Studies on Homer and the Homeric Age: Volume 1

Oxford University Press



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Oxford University Press
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Dec 31, 1858
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We are told that, in an ancient city, he who had a new law to propose made his appearance, when about to discharge that duty, with a halter round his neck. It might be somewhat rigid to re-introduce this practice in the case of those who write new books on subjects, with which the ears at least of the world are familiar. But it is not unreasonable to demand of them some such reason for their boldness as shall be at any rate presumably related to public utility. Complying with this demand by anticipation, I will place in the foreground an explicit statement of the objects which I have in view.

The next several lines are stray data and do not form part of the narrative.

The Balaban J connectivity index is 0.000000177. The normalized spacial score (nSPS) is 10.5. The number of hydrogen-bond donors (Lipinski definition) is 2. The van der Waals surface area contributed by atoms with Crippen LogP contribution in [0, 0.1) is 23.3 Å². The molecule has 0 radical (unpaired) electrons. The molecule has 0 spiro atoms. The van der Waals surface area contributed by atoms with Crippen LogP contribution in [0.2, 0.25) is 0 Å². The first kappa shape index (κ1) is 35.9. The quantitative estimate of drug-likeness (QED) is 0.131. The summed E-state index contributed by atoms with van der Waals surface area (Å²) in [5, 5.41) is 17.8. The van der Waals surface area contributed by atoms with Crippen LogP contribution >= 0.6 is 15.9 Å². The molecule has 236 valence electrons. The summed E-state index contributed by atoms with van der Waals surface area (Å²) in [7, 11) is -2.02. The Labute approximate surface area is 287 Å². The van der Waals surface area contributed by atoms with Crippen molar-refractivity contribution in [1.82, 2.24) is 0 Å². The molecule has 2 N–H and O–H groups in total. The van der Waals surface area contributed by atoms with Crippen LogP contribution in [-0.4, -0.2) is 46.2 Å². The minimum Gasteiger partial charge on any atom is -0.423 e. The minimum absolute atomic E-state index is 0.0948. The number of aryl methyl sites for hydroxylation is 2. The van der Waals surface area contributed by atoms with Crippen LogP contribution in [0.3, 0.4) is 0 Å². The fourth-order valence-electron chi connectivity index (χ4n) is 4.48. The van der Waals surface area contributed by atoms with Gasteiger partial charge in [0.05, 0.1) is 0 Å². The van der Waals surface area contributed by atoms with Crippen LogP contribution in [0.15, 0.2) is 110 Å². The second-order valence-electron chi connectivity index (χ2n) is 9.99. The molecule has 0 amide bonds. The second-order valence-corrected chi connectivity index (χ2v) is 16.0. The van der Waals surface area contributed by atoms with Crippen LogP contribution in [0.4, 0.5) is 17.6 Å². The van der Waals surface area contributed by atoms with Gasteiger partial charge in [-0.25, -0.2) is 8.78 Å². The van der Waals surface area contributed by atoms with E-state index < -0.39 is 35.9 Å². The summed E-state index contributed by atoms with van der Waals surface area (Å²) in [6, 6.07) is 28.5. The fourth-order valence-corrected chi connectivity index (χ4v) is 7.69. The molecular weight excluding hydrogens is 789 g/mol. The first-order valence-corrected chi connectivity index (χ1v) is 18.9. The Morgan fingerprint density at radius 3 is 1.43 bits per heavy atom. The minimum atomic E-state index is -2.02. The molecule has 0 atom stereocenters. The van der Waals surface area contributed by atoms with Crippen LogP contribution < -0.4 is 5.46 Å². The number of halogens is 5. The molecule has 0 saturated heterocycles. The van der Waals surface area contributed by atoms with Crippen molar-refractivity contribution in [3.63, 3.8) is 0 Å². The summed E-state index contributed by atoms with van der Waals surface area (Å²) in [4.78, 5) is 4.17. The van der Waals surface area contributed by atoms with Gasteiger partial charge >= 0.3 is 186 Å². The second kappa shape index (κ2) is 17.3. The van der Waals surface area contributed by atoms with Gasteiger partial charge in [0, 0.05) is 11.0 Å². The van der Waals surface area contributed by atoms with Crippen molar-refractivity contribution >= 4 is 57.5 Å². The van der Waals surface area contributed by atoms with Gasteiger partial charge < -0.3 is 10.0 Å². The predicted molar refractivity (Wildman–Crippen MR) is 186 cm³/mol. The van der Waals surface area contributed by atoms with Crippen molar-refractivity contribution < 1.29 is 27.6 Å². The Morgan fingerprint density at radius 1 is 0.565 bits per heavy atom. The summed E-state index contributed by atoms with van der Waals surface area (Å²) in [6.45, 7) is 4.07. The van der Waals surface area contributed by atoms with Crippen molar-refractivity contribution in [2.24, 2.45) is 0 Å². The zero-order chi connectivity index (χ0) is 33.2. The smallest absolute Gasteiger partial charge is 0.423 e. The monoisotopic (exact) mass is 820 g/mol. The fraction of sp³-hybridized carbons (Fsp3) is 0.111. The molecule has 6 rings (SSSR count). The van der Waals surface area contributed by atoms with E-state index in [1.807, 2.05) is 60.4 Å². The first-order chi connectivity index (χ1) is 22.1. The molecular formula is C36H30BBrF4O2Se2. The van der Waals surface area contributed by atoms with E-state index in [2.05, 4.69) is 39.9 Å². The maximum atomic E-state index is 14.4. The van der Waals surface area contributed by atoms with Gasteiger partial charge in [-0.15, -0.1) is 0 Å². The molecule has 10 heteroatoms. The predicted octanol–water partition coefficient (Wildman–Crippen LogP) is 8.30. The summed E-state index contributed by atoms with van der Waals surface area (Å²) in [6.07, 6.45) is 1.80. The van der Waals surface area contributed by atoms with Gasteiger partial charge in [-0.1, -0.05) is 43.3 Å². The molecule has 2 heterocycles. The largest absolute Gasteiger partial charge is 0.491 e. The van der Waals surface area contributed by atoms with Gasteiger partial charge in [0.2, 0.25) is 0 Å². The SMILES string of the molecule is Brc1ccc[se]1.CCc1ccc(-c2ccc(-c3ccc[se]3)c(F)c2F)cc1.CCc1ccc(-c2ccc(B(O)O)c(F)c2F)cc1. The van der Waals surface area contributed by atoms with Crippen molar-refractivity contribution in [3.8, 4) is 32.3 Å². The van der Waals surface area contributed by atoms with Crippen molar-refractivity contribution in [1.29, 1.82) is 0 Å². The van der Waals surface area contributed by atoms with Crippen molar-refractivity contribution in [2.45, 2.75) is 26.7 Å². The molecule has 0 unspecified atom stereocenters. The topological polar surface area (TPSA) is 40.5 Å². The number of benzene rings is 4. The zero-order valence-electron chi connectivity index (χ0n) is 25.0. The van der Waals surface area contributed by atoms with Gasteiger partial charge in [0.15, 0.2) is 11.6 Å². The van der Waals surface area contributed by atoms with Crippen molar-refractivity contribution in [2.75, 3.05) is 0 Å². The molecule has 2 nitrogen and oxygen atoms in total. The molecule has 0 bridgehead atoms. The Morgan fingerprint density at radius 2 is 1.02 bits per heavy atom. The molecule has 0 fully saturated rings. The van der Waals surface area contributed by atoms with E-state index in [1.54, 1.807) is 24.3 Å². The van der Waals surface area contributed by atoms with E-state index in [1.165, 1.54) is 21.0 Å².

These objects are twofold: firstly, to promote and extend the fruitful study of the immortal poems of Homer; and secondly, to vindicate for them, in an age of discussion, their just degree both of absolute and, more especially, of relative critical value. My desire is to indicate at least, if I cannot hope to establish, their proper place, both in the discipline of classical education, and among the materials of historical inquiry. When the world has been hearing and reading Homer, and talking and writing about him, for nearly three thousand years, it may seem strange thus to imply that he is still an ‘inheritor of unfulfilled renown,’ and not yet in full possession of his lawful throne. He who seems to impeach the knowledge and judgment of all former ages, himself runs but an evil chance, and is likely to be found guilty of ignorance and folly. Such, however, is not my design. There is no reason to doubt that Greece

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